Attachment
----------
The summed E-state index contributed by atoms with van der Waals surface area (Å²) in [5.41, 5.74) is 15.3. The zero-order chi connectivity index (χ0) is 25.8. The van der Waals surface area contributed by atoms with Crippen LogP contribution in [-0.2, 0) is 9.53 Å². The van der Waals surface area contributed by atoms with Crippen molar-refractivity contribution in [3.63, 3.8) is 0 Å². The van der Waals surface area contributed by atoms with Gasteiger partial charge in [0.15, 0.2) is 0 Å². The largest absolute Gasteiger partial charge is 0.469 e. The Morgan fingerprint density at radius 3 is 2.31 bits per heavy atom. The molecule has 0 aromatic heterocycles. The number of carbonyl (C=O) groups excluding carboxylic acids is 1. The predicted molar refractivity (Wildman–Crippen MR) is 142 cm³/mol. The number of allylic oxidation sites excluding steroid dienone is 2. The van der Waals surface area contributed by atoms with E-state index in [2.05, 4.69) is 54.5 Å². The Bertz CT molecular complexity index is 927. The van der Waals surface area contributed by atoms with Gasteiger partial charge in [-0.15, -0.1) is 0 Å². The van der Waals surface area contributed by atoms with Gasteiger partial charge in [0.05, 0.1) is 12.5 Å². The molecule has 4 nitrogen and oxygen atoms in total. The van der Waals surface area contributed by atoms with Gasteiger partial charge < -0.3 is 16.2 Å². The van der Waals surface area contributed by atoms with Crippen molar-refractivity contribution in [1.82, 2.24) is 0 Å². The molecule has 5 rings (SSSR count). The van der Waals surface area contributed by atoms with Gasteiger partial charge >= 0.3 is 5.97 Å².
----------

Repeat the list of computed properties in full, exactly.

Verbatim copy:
The summed E-state index contributed by atoms with van der Waals surface area (Å²) in [5.41, 5.74) is 15.3. The zero-order chi connectivity index (χ0) is 25.8. The van der Waals surface area contributed by atoms with Crippen LogP contribution in [-0.2, 0) is 9.53 Å². The van der Waals surface area contributed by atoms with Crippen molar-refractivity contribution in [3.63, 3.8) is 0 Å². The van der Waals surface area contributed by atoms with Gasteiger partial charge in [0.15, 0.2) is 0 Å². The largest absolute Gasteiger partial charge is 0.469 e. The Morgan fingerprint density at radius 3 is 2.31 bits per heavy atom. The molecule has 0 aromatic heterocycles. The number of carbonyl (C=O) groups excluding carboxylic acids is 1. The predicted molar refractivity (Wildman–Crippen MR) is 142 cm³/mol. The number of allylic oxidation sites excluding steroid dienone is 2. The van der Waals surface area contributed by atoms with E-state index in [2.05, 4.69) is 54.5 Å². The Bertz CT molecular complexity index is 927. The van der Waals surface area contributed by atoms with Gasteiger partial charge in [-0.15, -0.1) is 0 Å². The van der Waals surface area contributed by atoms with Gasteiger partial charge in [0.05, 0.1) is 12.5 Å². The molecule has 4 nitrogen and oxygen atoms in total. The van der Waals surface area contributed by atoms with Gasteiger partial charge < -0.3 is 16.2 Å². The van der Waals surface area contributed by atoms with Crippen molar-refractivity contribution in [1.82, 2.24) is 0 Å². The molecule has 5 rings (SSSR count). The van der Waals surface area contributed by atoms with Gasteiger partial charge >= 0.3 is 5.97 Å².